Tim Watson

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For the American football player, see Tim Watson (American football). For the Australian musician, see Tim Watson (musician).
Tim Watson
Personal information
Full name Timothy Michael Watson
Date of birth (1961-07-13) 13 July 1961 (age 53)
Place of birth Dimboola, Victoria
Original team Dimboola
Height/Weight 185 cm / 96 kg
Position(s) Half forward flank, ruck-rover
Playing career1
Years Club Games (Goals)
1977–91; 1993–94 Essendon 307 (335)
Representative team honours
Years Team Games (Goals)
1980–1991 Victoria ? (?)
Coaching career3
Years Club Games (W–L–D)
1999–2000 St Kilda 44 (12–31–1)
1 Playing statistics correct to end of 1994 season.
2 State and international statistics correct as of 1985.
3 Coaching statistics correct as of 2000.
Career highlights

Timothy Michael "Tim" Watson (born 13 July 1961) is a former Australian rules footballer and coach, sports journalist and media personality.

Watson is notable for his long career at the Essendon Football Club as a player where he participated in several premiership teams. He was the fourth youngest player ever to play in the VFL/AFL competition and made a comeback after retirement which included another premiership.[1]

Tim is a prominent and popular sports journalist and media personality. On television he regularly appears on the Seven Network, where he does sports reports for the Melbourne news and has a special comments role on the station's Australian Football League (AFL) football coverage.

Football career[edit]

Early career[edit]

Watson made his VFL debut in 1977 for Essendon at the age of fifteen years and 305 days, the fourth youngest player in the history of the League.[2]

Tim won the Essendon best-and-fairest award four times (1980, 1985, 1988 and 1989). In 1989, he won the AFL Players Association MVP award, now known as the Leigh Matthews Trophy.[3]

Watson played the ruck-rover in Essendon's 1984 and 1985 grand final victories. He was made captain in 1989 and held that position until 1991, before retiring from the game due to the injury problems that had plagued the later part of his career.[4] In the 1992 pre-season draft, Watson was recruited by the West Coast Eagles even though he had signalled his intention to retire. He never played a game for the club, instead continuing a commentary role with the Seven Network for 1992.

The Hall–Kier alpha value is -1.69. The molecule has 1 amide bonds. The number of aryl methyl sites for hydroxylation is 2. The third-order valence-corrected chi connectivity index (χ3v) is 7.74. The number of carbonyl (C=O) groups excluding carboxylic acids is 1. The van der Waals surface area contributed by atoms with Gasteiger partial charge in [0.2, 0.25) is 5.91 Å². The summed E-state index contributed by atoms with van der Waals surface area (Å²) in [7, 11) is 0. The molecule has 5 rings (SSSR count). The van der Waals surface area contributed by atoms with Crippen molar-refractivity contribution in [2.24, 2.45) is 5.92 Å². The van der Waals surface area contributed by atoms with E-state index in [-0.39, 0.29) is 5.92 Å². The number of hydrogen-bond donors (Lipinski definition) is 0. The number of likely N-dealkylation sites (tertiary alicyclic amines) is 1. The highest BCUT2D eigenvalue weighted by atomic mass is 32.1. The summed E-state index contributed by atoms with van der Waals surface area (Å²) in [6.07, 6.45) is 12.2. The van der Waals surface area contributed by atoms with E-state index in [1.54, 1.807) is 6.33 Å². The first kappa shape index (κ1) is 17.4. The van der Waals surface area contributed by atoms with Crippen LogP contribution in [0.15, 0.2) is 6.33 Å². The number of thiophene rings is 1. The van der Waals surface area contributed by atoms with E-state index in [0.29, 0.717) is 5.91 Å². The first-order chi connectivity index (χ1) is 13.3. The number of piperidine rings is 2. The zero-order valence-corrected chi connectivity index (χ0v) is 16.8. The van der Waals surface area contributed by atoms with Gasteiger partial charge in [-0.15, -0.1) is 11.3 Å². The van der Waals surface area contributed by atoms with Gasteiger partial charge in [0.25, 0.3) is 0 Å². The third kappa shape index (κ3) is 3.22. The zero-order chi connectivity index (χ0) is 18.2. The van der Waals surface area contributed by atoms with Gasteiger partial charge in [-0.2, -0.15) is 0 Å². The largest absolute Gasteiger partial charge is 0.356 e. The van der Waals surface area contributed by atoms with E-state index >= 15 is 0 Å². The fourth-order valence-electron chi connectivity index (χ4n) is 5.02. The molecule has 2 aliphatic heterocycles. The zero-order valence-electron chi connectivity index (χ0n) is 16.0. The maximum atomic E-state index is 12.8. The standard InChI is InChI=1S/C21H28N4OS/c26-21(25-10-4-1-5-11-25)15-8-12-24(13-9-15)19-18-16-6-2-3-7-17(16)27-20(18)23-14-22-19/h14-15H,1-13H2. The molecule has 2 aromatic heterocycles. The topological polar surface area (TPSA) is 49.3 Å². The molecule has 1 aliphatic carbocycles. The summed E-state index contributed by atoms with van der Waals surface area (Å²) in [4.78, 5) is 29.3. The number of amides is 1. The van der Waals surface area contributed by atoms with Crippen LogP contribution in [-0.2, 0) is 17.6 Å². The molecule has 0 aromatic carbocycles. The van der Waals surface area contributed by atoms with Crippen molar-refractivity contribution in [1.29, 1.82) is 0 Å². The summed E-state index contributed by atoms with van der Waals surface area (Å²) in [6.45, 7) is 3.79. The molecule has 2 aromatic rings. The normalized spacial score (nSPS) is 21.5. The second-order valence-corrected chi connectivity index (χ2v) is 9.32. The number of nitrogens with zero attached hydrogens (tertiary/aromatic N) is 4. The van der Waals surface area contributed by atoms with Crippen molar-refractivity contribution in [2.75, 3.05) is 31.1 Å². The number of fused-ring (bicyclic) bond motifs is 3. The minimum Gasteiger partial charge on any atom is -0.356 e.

Early in the 1993 season Essendon coach Kevin Sheedy lured Watson out of retirement. Although Watson was not as fit as he had once been, and was never able to recapture his top form, he played a vital role in the forward line, kicking some important goals throughout the year. His experience in what was a very young team was instrumental in helping Essendon win an unexpected premiership that year.

After the 1994 season, Watson retired for good, having played 307 games and kicked 335 goals. Since his retirement, Watson was named the sixth greatest player to ever play for Essendon in the "Champions of Essendon" list, and was named ruck-rover in their "Team of the Century".

Coaching career[edit]

Watson was the coach of the St Kilda Football Club in 1999 and 2000, his success was limited, with the side winning only 12 of the 44 matches they played while he was in charge. In the 2000 season St Kilda won just two games for the entire season and Watson resigned during the year, forgoing the final year of his three-year contract.[5]

Media career[edit]

Like many past players, Watson has become a media personality, serving as a sports presenter on Seven News in Melbourne as well as having a special comments role on Seven's AFL coverage. He has also appeared on many football-related TV shows, as a sports columnist in The Age newspaper, and from 2004 until 2013, a co-host on the Morning Glory show with Andrew Maher, on Melbourne radio station 1116 SEN. In November 2013, Watson resigned from 1116 SEN to spend more time at the Seven Network, it was later announced that he would replace Sandy Roberts as weeknight sport presenter on Seven News in Melbourne.

Personal life[edit]

During the late 1970s, Watson's older brother Larry also played at Essendon as well as Fitzroy before moving to Adelaide to play with West Adelaide in 1981, going on to win the SANFL premiership with Wests in 1983.

In 1993 Tim was named 'Victorian Father of the Year'.[6] In the 2002 National Draft, his son, Jobe Watson, was drafted by Essendon under the father-son rule. Tim and Jobe were both coached by the same man, Kevin Sheedy.[7]


  1. ^ Smith, Patrick (24 June 2009) Buckley no elementary solution
  2. ^ Lovett, Michael, ed. (2005). AFL 2005. Melbourne, Victoria: AFL Publishing. p. 542. ISBN 0-9580300-6-5. 
  3. ^ Previous MVP winners (8 September 2008)
  4. ^ Holmesby, Russell; Main, Jim (2002). The Encyclopedia of AFL Footballers: every AFL/VFL player since 1897 (4th ed.). Melbourne, Victoria: Crown Content. p. 677. ISBN 1-74095-001-1.
  5. ^ 2000 AFL review
  6. ^ Victorian Father of the Year – past winners
  7. ^ Wilson, Caroline (29 June 2003). "Watsons show it's still a family game".

External links[edit]

Media offices
Preceded by
Seven News Melbourne
Weekend Sport Presenter

1994 – 1998
October 2000 – November 2013
Succeeded by
Sean Sowerby
Preceded by
Sandy Roberts
Seven News Melbourne
Weeknight Sport Presenter

November 2013 –
Succeeded by